In a major breakthrough, UC led researchers have successfully tested the first-ever tissue implant to safely treat a common jaw defect model, known as temporomandibular joint dysfunction in a large animal model, according to the recent findings published in the journal Science Translational Medicine.
The temporomandibular joint (TMJ), or jaw joint, is a synovial articulation essential for daily functions such as talking and chewing. TMJ dysfunction causes pain and disability in 20 to 25% of adults worldwide.
“We were able to show that we could achieve exceptional healing of the TMJ area after eight weeks of treatment,” said biomedical engineering professor Kyriacos Athanasiou and senior author on the study.
Kyriacos Athanasiou and his associates initiated the study to use a tissue engineering strategy to address disc thinning before irreversible degenerative changes of the articulating surfaces occur. The approach attempts to reconstruct damaged discs by repairing and strengthening the existing disc through fibrocartilaginous healing. By preserving joint anatomy, this approach has the potential to reduce degenerative changes at the early stages of injury or pathology, thereby preventing disease progression.
Tissue-engineered implants are durable after implantation
The tissue-engineered implants were evaluated at 2 and 8 weeks after implantation. With the intralaminar fenestration technique, the implants remained in place and did not dislodge. The implants retained their shape and size, were partially fused with the surrounding native tissue at 2 weeks and were completely fused at 8 weeks. There was no evidence of implant breakage or fragmentation. These observations, collectively, indicated that the implants were sufficiently robust to withstand forces in the orthotopic environment.
Allogeneic tissue-engineered implants are safe and tolerated immunologically
CD68 (macrophage) immunoreactivity was rare to nonexistent around or within the implants. Furthermore, there was no histological evidence of multinucleated giant cells, polymorphonuclear cells (neutrophils and eosinophils), or capsule formation around the implants, indicating that the implants were tolerated immunologically and did not provoke a foreign body response.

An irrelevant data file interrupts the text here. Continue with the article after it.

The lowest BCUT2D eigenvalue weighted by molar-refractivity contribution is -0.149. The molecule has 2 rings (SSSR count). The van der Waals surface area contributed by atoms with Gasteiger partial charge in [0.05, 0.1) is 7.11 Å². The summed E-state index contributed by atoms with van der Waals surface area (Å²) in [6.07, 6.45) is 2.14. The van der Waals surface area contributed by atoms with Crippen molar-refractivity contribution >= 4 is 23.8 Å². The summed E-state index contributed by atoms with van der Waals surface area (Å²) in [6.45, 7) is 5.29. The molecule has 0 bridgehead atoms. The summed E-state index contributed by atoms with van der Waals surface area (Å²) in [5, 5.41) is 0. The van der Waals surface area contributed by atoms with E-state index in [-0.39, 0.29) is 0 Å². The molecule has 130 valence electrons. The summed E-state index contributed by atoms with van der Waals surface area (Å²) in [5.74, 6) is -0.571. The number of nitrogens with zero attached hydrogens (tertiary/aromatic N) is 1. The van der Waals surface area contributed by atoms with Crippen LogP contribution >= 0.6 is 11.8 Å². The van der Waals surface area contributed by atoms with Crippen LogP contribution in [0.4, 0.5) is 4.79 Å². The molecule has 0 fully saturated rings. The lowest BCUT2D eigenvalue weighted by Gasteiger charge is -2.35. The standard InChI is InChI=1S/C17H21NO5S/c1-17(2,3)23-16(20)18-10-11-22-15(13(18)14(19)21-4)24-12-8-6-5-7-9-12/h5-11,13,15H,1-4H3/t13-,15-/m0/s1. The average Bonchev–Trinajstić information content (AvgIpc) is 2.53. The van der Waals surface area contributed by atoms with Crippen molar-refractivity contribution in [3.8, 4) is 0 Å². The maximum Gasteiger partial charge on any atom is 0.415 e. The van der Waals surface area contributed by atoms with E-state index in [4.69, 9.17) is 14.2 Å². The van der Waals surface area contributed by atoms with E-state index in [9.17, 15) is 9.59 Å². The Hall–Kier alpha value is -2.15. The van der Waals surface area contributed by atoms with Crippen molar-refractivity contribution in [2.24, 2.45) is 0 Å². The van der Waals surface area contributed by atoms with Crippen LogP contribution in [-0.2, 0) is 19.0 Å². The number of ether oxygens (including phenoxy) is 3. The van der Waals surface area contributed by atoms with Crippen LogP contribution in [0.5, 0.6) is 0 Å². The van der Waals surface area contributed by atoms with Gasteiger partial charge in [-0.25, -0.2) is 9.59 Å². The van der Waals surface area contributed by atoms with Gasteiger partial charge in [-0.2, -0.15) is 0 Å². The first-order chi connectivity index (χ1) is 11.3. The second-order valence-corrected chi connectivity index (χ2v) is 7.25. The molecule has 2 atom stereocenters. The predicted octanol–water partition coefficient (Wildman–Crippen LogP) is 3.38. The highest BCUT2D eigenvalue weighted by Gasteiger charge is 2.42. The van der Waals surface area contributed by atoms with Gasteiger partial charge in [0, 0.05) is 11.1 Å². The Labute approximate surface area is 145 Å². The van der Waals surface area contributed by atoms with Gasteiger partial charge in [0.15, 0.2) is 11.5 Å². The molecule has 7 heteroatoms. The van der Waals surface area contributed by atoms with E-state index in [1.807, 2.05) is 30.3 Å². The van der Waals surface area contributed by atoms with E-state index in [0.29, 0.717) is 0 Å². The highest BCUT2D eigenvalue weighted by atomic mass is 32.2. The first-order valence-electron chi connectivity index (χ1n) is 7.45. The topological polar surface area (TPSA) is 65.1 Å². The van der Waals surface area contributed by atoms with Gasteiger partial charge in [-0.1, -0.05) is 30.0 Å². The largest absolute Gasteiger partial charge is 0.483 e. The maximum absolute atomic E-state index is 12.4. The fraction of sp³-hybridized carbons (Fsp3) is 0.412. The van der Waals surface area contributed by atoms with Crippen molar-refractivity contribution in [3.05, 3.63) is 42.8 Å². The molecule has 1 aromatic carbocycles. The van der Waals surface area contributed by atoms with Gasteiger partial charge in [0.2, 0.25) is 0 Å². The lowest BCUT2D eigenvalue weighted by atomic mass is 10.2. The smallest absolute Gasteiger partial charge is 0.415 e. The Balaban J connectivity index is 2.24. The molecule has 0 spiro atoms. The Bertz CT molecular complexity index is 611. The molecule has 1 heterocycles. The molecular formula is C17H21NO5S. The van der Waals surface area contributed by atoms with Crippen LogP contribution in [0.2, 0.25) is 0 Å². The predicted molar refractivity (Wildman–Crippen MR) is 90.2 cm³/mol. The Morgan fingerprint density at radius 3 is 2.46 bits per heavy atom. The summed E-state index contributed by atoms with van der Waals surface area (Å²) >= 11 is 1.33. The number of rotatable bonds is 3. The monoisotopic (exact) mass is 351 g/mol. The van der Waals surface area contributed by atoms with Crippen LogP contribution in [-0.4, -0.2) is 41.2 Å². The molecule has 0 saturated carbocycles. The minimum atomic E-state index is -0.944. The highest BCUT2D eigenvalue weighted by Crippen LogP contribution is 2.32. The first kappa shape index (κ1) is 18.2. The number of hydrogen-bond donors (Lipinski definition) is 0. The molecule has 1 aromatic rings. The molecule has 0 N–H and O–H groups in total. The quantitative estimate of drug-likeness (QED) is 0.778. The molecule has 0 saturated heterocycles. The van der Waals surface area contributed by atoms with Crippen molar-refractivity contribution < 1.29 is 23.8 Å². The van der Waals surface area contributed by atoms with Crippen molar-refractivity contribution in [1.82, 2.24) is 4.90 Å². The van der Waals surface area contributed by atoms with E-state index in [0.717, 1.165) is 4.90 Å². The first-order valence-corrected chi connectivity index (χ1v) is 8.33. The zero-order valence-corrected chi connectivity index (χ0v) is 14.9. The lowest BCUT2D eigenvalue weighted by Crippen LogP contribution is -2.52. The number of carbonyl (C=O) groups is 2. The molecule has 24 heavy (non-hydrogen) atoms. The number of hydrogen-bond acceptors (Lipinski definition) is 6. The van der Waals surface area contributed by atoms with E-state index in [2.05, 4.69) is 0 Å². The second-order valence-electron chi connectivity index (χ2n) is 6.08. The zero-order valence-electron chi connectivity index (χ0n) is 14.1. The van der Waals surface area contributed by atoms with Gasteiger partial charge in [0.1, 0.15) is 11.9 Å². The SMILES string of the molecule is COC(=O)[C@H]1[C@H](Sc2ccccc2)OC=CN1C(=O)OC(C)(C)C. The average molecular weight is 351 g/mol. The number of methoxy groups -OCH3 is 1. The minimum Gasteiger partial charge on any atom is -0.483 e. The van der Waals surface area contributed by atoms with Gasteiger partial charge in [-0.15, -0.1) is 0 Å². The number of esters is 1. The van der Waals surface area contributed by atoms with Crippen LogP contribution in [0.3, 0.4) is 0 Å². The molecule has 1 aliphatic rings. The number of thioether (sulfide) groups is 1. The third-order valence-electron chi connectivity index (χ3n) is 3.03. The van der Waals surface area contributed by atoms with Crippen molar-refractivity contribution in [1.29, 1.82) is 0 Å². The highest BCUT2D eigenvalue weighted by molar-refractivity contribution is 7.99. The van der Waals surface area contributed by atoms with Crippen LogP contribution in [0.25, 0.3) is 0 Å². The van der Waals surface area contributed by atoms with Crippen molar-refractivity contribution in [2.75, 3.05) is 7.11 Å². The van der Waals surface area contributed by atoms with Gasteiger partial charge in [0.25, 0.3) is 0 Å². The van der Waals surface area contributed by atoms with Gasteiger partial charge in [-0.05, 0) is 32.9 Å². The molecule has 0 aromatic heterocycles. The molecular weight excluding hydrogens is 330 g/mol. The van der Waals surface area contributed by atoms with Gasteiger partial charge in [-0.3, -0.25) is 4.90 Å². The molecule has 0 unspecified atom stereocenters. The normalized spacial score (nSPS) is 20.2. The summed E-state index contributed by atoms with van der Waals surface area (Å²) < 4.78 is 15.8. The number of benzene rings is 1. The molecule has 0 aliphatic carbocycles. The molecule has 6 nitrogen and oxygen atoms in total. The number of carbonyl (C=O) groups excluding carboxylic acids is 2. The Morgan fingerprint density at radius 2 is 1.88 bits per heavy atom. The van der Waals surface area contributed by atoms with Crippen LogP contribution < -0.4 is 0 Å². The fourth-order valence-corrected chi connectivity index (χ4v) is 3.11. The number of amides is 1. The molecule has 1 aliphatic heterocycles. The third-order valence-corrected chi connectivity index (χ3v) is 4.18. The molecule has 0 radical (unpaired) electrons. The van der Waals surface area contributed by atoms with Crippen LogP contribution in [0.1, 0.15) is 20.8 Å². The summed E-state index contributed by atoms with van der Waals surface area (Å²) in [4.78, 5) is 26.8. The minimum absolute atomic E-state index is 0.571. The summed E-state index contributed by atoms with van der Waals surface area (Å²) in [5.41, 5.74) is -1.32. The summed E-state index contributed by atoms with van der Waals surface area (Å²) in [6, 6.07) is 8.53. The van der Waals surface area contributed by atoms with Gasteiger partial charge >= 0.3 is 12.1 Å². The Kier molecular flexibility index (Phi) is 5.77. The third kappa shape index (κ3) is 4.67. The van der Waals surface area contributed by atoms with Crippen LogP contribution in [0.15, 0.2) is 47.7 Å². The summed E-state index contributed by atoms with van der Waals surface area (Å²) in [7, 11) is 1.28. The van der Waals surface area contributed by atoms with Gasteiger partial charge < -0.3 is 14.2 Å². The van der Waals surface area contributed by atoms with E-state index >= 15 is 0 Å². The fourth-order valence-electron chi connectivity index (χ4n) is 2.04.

Tissue-engineered implants prevent gross, degenerative changes to the condylar head caused by disc thinning
Gross and histological examinations of condylar surfaces were informative in determining the effectiveness of tissue-engineered implant treatment in delaying or preventing degeneration of the joint’s articulating components (mandibular head and temporal articular fossa).
Tissue-engineered implants adaptively remodel and improve integration stiffness
Eight weeks after implantation, defects treated with tissue-engineered implants showed greater integration (fusion) between the two-disc laminae.
The author said,”This work demonstrates that tissue-engineered implants produced from allogeneic, passaged costal chondrocytes can be applied to treat TMJ disc thinning, a condition is seen in early TMJ disorders that precede severe degenerative changes in this joint. Using an innovative surgical approach, reproducible defects modeling early-stage TMJ disc disease were treated with tissue-engineered implants.”
According to the authors, healing was more robust in the implant-treated discs compared with untreated defects, demonstrating repair of a fenestration defect modeling TMJ disc thinning. Repair tissue formed in response to treatment exhibited a greater Young’s modulus than that of the repair tissue formed in untreated discs. The implants also improved closure of the pouch and fenestration defects and promoted integration with the intralaminar pouch (greater fusion between the implant and surrounding native tissue).
The authors concluded that a major advantage of the biomimetic TMJ disc implants developed in this study is that they are completely devoid of exogenous scaffold materials. Exogenous scaffolds, such as poly(lactic acid) and poly(lactic-co-glycolic acid), are known to induce a foreign body immune response and capsule formation as well as side effects induced by the by-products of polymer degradation. The intralaminar fenestration technique used in the process of making the implant helps to secure the engineered implant to native tissues without direct sutures. Suturing tissue-engineered implants to tissue defects is a commonly used fixation method.
Athanasiou said that the results might also apply to the treatment of hip, knee and other problem areas. The animals that did not receive the cartilage implants saw a 300 percent increase in osteoarthritis, which many TMJ patients eventually develop, while the treated ones did not.
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